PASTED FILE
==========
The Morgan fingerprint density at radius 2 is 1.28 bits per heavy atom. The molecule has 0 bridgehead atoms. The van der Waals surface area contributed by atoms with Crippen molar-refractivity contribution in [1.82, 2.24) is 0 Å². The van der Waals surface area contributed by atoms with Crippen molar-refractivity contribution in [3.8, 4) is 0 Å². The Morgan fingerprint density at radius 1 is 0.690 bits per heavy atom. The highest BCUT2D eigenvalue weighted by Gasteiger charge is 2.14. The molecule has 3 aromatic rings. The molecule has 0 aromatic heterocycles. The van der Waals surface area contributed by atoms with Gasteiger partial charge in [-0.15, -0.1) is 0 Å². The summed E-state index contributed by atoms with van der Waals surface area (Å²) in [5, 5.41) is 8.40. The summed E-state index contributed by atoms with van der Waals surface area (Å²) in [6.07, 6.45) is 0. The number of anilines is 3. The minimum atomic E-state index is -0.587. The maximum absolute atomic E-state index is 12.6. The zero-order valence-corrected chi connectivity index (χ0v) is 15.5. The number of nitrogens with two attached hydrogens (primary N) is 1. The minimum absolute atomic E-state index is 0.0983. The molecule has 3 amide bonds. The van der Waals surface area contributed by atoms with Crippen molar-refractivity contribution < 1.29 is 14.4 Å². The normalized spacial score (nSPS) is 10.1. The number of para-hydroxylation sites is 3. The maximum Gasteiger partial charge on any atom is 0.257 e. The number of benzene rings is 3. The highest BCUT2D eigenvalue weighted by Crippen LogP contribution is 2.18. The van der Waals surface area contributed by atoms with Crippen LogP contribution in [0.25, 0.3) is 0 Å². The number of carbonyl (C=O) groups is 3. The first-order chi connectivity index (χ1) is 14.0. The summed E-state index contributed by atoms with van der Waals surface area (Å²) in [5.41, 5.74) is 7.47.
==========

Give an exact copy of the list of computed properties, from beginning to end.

The Morgan fingerprint density at radius 2 is 1.28 bits per heavy atom. The molecule has 0 bridgehead atoms. The van der Waals surface area contributed by atoms with Crippen molar-refractivity contribution in [1.82, 2.24) is 0 Å². The van der Waals surface area contributed by atoms with Crippen molar-refractivity contribution in [3.8, 4) is 0 Å². The Morgan fingerprint density at radius 1 is 0.690 bits per heavy atom. The highest BCUT2D eigenvalue weighted by Gasteiger charge is 2.14. The molecule has 3 aromatic rings. The molecule has 0 aromatic heterocycles. The van der Waals surface area contributed by atoms with Gasteiger partial charge in [-0.15, -0.1) is 0 Å². The summed E-state index contributed by atoms with van der Waals surface area (Å²) in [5, 5.41) is 8.40. The summed E-state index contributed by atoms with van der Waals surface area (Å²) in [6.07, 6.45) is 0. The number of anilines is 3. The minimum atomic E-state index is -0.587. The maximum absolute atomic E-state index is 12.6. The zero-order valence-corrected chi connectivity index (χ0v) is 15.5. The number of nitrogens with two attached hydrogens (primary N) is 1. The minimum absolute atomic E-state index is 0.0983. The molecule has 3 amide bonds. The van der Waals surface area contributed by atoms with Crippen molar-refractivity contribution < 1.29 is 14.4 Å². The normalized spacial score (nSPS) is 10.1. The number of para-hydroxylation sites is 3. The maximum Gasteiger partial charge on any atom is 0.257 e. The number of benzene rings is 3. The highest BCUT2D eigenvalue weighted by Crippen LogP contribution is 2.18. The van der Waals surface area contributed by atoms with Crippen LogP contribution in [0.25, 0.3) is 0 Å². The number of carbonyl (C=O) groups is 3. The first-order chi connectivity index (χ1) is 14.0. The summed E-state index contributed by atoms with van der Waals surface area (Å²) in [5.41, 5.74) is 7.47.